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J Allergy Clin Immunol. 2014 Nov;134(5):1084-1092.e1. doi: 10.1016/j.jaci.2014.07.021. Epub 2014 Sep 22.

Twin and family studies reveal strong environmental and weaker genetic cues explaining heritability of eosinophilic esophagitis.

Author information

1
Departments of Environmental Health, Pediatrics, Pathology and Laboratory Medicine, University of Cincinnati College of Medicine, Cincinnati, Ohio; Divisions of Biostatistics and Epidemiology; Human Genetics; Pathology; Rheumatology, Center for Autoimmune Genomics and Etiology; Gastroenterology, Hepatology and Nutrition; Allergy and Immunology, Cincinnati Children's Hospital Medical Center, Cincinnati, Ohio; Department of Health Services Administration, Xavier University, Cincinnati, Ohio.
2
Departments of Environmental Health, Pediatrics, Pathology and Laboratory Medicine, University of Cincinnati College of Medicine, Cincinnati, Ohio; Divisions of Biostatistics and Epidemiology; Human Genetics; Pathology; Rheumatology, Center for Autoimmune Genomics and Etiology; Gastroenterology, Hepatology and Nutrition; Allergy and Immunology, Cincinnati Children's Hospital Medical Center, Cincinnati, Ohio.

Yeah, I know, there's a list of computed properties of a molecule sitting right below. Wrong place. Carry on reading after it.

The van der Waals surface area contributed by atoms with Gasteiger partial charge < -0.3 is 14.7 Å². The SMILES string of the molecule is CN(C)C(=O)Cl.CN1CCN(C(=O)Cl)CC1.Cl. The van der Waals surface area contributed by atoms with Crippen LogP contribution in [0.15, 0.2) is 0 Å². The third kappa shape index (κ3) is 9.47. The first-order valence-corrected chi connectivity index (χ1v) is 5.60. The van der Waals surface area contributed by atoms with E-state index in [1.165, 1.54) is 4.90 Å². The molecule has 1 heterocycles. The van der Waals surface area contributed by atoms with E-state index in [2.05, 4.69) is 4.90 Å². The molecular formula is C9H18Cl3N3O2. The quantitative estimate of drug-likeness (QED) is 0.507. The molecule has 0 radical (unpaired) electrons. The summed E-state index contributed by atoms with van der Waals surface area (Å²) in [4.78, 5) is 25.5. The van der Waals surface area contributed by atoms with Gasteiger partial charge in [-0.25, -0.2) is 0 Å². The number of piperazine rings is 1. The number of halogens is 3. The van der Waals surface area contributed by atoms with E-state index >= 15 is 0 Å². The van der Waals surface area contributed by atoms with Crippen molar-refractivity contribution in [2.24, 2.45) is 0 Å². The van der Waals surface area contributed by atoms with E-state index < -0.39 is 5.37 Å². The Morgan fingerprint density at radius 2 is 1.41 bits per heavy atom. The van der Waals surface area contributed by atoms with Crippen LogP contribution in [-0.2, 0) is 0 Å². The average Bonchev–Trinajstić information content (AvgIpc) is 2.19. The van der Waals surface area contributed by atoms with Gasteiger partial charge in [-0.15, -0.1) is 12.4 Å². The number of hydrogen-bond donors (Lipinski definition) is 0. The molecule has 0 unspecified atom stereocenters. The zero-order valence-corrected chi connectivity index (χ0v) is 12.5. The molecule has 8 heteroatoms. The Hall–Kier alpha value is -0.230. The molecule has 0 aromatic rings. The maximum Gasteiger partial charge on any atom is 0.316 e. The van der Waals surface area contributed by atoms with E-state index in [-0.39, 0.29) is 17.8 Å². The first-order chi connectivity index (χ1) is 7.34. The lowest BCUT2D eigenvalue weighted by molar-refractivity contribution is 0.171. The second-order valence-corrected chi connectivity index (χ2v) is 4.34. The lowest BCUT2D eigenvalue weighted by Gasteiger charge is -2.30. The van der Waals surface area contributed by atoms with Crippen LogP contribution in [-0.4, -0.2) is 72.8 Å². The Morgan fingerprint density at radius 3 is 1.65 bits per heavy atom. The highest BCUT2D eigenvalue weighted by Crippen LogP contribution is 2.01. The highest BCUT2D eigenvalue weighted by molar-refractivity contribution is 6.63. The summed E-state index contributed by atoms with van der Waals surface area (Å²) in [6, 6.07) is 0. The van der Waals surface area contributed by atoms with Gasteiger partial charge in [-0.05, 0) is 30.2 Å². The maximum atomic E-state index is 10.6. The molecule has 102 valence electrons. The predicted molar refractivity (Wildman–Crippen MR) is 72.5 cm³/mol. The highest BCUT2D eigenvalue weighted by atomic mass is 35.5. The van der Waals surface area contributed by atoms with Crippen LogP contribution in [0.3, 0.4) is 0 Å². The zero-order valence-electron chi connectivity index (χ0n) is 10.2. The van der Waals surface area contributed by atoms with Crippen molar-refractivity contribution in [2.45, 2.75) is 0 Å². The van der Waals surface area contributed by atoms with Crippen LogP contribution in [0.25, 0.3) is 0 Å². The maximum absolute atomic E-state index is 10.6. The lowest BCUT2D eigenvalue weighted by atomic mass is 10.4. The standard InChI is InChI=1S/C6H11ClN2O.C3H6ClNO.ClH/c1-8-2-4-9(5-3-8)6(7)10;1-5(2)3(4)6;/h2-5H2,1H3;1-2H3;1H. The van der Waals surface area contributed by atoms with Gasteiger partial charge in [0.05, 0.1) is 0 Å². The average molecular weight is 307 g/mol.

3
Divisions of Biostatistics and Epidemiology; Human Genetics; Pathology; Rheumatology, Center for Autoimmune Genomics and Etiology; Gastroenterology, Hepatology and Nutrition; Allergy and Immunology, Cincinnati Children's Hospital Medical Center, Cincinnati, Ohio.
4
Departments of Environmental Health, Pediatrics, Pathology and Laboratory Medicine, University of Cincinnati College of Medicine, Cincinnati, Ohio.
5
Division of Gastroenterology and Hepatology, Center for Esophageal Diseases and Swallowing, University of North Carolina School of Medicine, Chapel Hill, NC.
6
Allergy, Asthma and Immunology Center of Alaska, Anchorage, Alaska.
7
Gastrointestinal Eosinophilic Diseases Program, Children's Hospital Colorado, Digestive Health Institute, University of Colorado School of Medicine, Aurora, Colo.
8
Ferrell Duncan Clinic and CoxHealth, Springfield, Mo.
9
Departments of Environmental Health, Pediatrics, Pathology and Laboratory Medicine, University of Cincinnati College of Medicine, Cincinnati, Ohio; Divisions of Biostatistics and Epidemiology; Human Genetics; Pathology; Rheumatology, Center for Autoimmune Genomics and Etiology; Gastroenterology, Hepatology and Nutrition; Allergy and Immunology, Cincinnati Children's Hospital Medical Center, Cincinnati, Ohio; US Department of Veterans Affairs Medical Center, Cincinnati, Ohio.
10
Division of Allergy and Immunology, Department of Pediatrics, Creighton University, Omaha, Neb.
11
Division of Gastroenterology, Hepatology & Nutrition, Ann & Robert H. Lurie Children's Hospital of Chicago, Chicago, Ill; Northwestern University-Feinberg School of Medicine, Chicago, Ill.
12
Stanford Medical School, Stanford, Calif; Division of Allergy and Immunology, Stanford Medical Center and Lucille Packard Children's Hospital, Stanford, Calif.
13